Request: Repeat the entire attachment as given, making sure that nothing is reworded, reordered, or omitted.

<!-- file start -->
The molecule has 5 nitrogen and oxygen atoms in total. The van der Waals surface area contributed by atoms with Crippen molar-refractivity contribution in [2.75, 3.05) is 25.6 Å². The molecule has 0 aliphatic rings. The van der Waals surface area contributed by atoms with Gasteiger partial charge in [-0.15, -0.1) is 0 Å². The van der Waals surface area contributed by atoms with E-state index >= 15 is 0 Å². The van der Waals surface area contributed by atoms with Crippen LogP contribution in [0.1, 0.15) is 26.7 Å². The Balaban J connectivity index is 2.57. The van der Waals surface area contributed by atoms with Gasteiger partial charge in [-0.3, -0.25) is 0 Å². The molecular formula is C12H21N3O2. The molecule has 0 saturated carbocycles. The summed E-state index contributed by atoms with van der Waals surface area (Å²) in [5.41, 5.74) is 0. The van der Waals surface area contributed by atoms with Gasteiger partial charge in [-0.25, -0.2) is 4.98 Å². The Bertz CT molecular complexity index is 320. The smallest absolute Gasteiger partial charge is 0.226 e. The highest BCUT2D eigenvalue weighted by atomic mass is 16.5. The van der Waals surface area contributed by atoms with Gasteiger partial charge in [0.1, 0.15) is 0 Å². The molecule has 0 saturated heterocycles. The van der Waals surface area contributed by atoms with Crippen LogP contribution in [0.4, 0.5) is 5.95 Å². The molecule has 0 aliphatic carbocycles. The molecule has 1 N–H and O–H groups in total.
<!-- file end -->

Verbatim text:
The molecule has 5 nitrogen and oxygen atoms in total. The van der Waals surface area contributed by atoms with Crippen molar-refractivity contribution in [2.75, 3.05) is 25.6 Å². The molecule has 0 aliphatic rings. The van der Waals surface area contributed by atoms with Gasteiger partial charge in [-0.15, -0.1) is 0 Å². The van der Waals surface area contributed by atoms with E-state index >= 15 is 0 Å². The van der Waals surface area contributed by atoms with Crippen LogP contribution in [0.1, 0.15) is 26.7 Å². The Balaban J connectivity index is 2.57. The van der Waals surface area contributed by atoms with Gasteiger partial charge in [-0.3, -0.25) is 0 Å². The molecular formula is C12H21N3O2. The molecule has 0 saturated carbocycles. The summed E-state index contributed by atoms with van der Waals surface area (Å²) in [5.41, 5.74) is 0. The van der Waals surface area contributed by atoms with Gasteiger partial charge in [-0.25, -0.2) is 4.98 Å². The Bertz CT molecular complexity index is 320. The smallest absolute Gasteiger partial charge is 0.226 e. The highest BCUT2D eigenvalue weighted by atomic mass is 16.5. The van der Waals surface area contributed by atoms with Gasteiger partial charge in [0.1, 0.15) is 0 Å². The molecule has 0 saturated heterocycles. The van der Waals surface area contributed by atoms with Crippen LogP contribution in [0.4, 0.5) is 5.95 Å². The molecule has 0 aliphatic carbocycles. The molecule has 1 N–H and O–H groups in total.